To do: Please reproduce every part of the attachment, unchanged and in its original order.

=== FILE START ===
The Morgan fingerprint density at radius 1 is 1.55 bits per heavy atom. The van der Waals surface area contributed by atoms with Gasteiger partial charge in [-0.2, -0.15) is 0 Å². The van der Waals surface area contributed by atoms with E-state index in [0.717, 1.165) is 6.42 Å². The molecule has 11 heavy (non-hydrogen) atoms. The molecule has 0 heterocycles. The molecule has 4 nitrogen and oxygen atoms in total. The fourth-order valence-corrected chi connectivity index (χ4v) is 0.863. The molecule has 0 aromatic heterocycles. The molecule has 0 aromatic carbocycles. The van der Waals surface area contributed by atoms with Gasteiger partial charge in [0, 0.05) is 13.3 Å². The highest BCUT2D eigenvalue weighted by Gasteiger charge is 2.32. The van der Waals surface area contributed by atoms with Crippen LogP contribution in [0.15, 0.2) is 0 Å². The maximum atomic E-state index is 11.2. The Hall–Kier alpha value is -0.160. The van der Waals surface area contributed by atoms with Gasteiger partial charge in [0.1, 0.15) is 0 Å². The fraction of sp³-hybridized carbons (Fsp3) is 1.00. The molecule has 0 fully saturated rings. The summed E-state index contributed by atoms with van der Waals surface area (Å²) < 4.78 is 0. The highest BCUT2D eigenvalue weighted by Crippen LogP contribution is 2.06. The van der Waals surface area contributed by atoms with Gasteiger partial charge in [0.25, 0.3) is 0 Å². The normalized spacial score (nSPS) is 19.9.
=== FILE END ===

The Morgan fingerprint density at radius 1 is 1.55 bits per heavy atom. The van der Waals surface area contributed by atoms with Gasteiger partial charge in [-0.2, -0.15) is 0 Å². The van der Waals surface area contributed by atoms with E-state index in [0.717, 1.165) is 6.42 Å². The molecule has 11 heavy (non-hydrogen) atoms. The molecule has 0 heterocycles. The molecule has 4 nitrogen and oxygen atoms in total. The fourth-order valence-corrected chi connectivity index (χ4v) is 0.863. The molecule has 0 aromatic heterocycles. The molecule has 0 aromatic carbocycles. The van der Waals surface area contributed by atoms with Gasteiger partial charge in [0, 0.05) is 13.3 Å². The highest BCUT2D eigenvalue weighted by Gasteiger charge is 2.32. The van der Waals surface area contributed by atoms with Crippen LogP contribution in [0.15, 0.2) is 0 Å². The maximum atomic E-state index is 11.2. The Hall–Kier alpha value is -0.160. The van der Waals surface area contributed by atoms with Gasteiger partial charge in [0.1, 0.15) is 0 Å². The fraction of sp³-hybridized carbons (Fsp3) is 1.00. The molecule has 0 fully saturated rings. The summed E-state index contributed by atoms with van der Waals surface area (Å²) < 4.78 is 0. The highest BCUT2D eigenvalue weighted by Crippen LogP contribution is 2.06. The van der Waals surface area contributed by atoms with Gasteiger partial charge in [0.25, 0.3) is 0 Å². The normalized spacial score (nSPS) is 19.9.